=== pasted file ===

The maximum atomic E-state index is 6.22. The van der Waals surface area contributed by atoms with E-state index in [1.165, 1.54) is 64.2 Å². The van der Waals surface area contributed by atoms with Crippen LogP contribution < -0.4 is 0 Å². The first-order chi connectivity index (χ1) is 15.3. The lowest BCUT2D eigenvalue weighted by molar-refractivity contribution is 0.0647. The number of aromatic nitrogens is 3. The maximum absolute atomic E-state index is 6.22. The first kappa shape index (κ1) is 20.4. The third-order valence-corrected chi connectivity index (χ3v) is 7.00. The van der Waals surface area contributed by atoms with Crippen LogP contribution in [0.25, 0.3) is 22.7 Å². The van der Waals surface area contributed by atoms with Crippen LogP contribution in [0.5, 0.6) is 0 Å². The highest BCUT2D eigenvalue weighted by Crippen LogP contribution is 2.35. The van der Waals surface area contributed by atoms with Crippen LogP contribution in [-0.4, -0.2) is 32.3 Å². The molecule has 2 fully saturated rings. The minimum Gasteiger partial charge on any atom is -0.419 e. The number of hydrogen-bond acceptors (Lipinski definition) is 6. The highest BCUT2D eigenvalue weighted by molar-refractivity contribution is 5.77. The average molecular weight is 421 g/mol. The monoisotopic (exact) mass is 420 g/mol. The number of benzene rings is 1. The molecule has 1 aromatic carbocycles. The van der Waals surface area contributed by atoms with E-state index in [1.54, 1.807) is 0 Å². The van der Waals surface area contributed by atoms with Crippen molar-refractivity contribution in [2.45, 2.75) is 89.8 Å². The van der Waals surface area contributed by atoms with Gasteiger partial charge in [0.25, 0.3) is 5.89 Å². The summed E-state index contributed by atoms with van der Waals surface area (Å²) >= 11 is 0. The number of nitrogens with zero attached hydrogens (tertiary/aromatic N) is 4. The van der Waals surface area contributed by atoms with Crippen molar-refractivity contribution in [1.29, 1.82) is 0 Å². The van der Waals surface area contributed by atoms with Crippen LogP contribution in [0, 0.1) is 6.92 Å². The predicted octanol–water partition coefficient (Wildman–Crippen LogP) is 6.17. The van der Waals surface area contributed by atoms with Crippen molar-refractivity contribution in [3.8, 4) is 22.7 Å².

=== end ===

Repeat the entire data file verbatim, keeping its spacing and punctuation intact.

The maximum atomic E-state index is 6.22. The van der Waals surface area contributed by atoms with E-state index in [1.165, 1.54) is 64.2 Å². The van der Waals surface area contributed by atoms with Crippen LogP contribution < -0.4 is 0 Å². The first-order chi connectivity index (χ1) is 15.3. The lowest BCUT2D eigenvalue weighted by molar-refractivity contribution is 0.0647. The number of aromatic nitrogens is 3. The maximum absolute atomic E-state index is 6.22. The first kappa shape index (κ1) is 20.4. The third-order valence-corrected chi connectivity index (χ3v) is 7.00. The van der Waals surface area contributed by atoms with Crippen LogP contribution in [0.25, 0.3) is 22.7 Å². The van der Waals surface area contributed by atoms with Crippen LogP contribution in [0.5, 0.6) is 0 Å². The highest BCUT2D eigenvalue weighted by Crippen LogP contribution is 2.35. The van der Waals surface area contributed by atoms with Crippen LogP contribution in [-0.4, -0.2) is 32.3 Å². The molecule has 2 fully saturated rings. The minimum Gasteiger partial charge on any atom is -0.419 e. The number of hydrogen-bond acceptors (Lipinski definition) is 6. The highest BCUT2D eigenvalue weighted by molar-refractivity contribution is 5.77. The average molecular weight is 421 g/mol. The monoisotopic (exact) mass is 420 g/mol. The number of benzene rings is 1. The molecule has 1 aromatic carbocycles. The van der Waals surface area contributed by atoms with E-state index in [1.54, 1.807) is 0 Å². The van der Waals surface area contributed by atoms with Crippen molar-refractivity contribution in [2.45, 2.75) is 89.8 Å². The van der Waals surface area contributed by atoms with Gasteiger partial charge in [0.25, 0.3) is 5.89 Å². The summed E-state index contributed by atoms with van der Waals surface area (Å²) >= 11 is 0. The number of nitrogens with zero attached hydrogens (tertiary/aromatic N) is 4. The van der Waals surface area contributed by atoms with Crippen molar-refractivity contribution in [1.29, 1.82) is 0 Å². The van der Waals surface area contributed by atoms with Crippen LogP contribution in [0, 0.1) is 6.92 Å². The predicted octanol–water partition coefficient (Wildman–Crippen LogP) is 6.17. The van der Waals surface area contributed by atoms with Crippen molar-refractivity contribution in [3.8, 4) is 22.7 Å².